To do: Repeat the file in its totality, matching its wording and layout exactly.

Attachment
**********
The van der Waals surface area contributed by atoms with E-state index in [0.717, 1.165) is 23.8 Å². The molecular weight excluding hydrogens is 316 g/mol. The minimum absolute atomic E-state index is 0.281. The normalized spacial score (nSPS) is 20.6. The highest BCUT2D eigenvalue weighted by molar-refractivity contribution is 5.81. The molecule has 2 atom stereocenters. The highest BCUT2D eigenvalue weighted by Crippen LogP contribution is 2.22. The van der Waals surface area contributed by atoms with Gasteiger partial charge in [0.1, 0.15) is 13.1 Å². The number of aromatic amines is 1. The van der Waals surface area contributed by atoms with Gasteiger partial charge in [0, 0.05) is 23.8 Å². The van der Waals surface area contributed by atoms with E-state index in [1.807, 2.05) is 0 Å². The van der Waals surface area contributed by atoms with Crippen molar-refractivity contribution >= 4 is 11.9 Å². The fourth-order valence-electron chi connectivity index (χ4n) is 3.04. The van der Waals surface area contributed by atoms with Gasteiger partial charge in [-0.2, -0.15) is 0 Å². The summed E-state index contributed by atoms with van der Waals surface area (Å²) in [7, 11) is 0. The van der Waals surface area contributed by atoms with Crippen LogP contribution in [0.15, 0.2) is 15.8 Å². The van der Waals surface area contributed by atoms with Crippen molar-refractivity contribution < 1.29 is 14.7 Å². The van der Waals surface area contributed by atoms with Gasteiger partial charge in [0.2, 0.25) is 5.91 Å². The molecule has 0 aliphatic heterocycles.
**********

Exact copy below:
The van der Waals surface area contributed by atoms with E-state index in [0.717, 1.165) is 23.8 Å². The molecular weight excluding hydrogens is 316 g/mol. The minimum absolute atomic E-state index is 0.281. The normalized spacial score (nSPS) is 20.6. The highest BCUT2D eigenvalue weighted by molar-refractivity contribution is 5.81. The molecule has 2 atom stereocenters. The highest BCUT2D eigenvalue weighted by Crippen LogP contribution is 2.22. The van der Waals surface area contributed by atoms with Gasteiger partial charge in [0.1, 0.15) is 13.1 Å². The number of aromatic amines is 1. The van der Waals surface area contributed by atoms with Gasteiger partial charge in [0, 0.05) is 23.8 Å². The van der Waals surface area contributed by atoms with E-state index in [1.807, 2.05) is 0 Å². The van der Waals surface area contributed by atoms with Crippen molar-refractivity contribution >= 4 is 11.9 Å². The fourth-order valence-electron chi connectivity index (χ4n) is 3.04. The van der Waals surface area contributed by atoms with Gasteiger partial charge in [-0.2, -0.15) is 0 Å². The summed E-state index contributed by atoms with van der Waals surface area (Å²) in [7, 11) is 0. The van der Waals surface area contributed by atoms with Crippen LogP contribution in [0.15, 0.2) is 15.8 Å². The van der Waals surface area contributed by atoms with Crippen molar-refractivity contribution < 1.29 is 14.7 Å². The van der Waals surface area contributed by atoms with Gasteiger partial charge in [0.2, 0.25) is 5.91 Å². The molecule has 0 aliphatic heterocycles.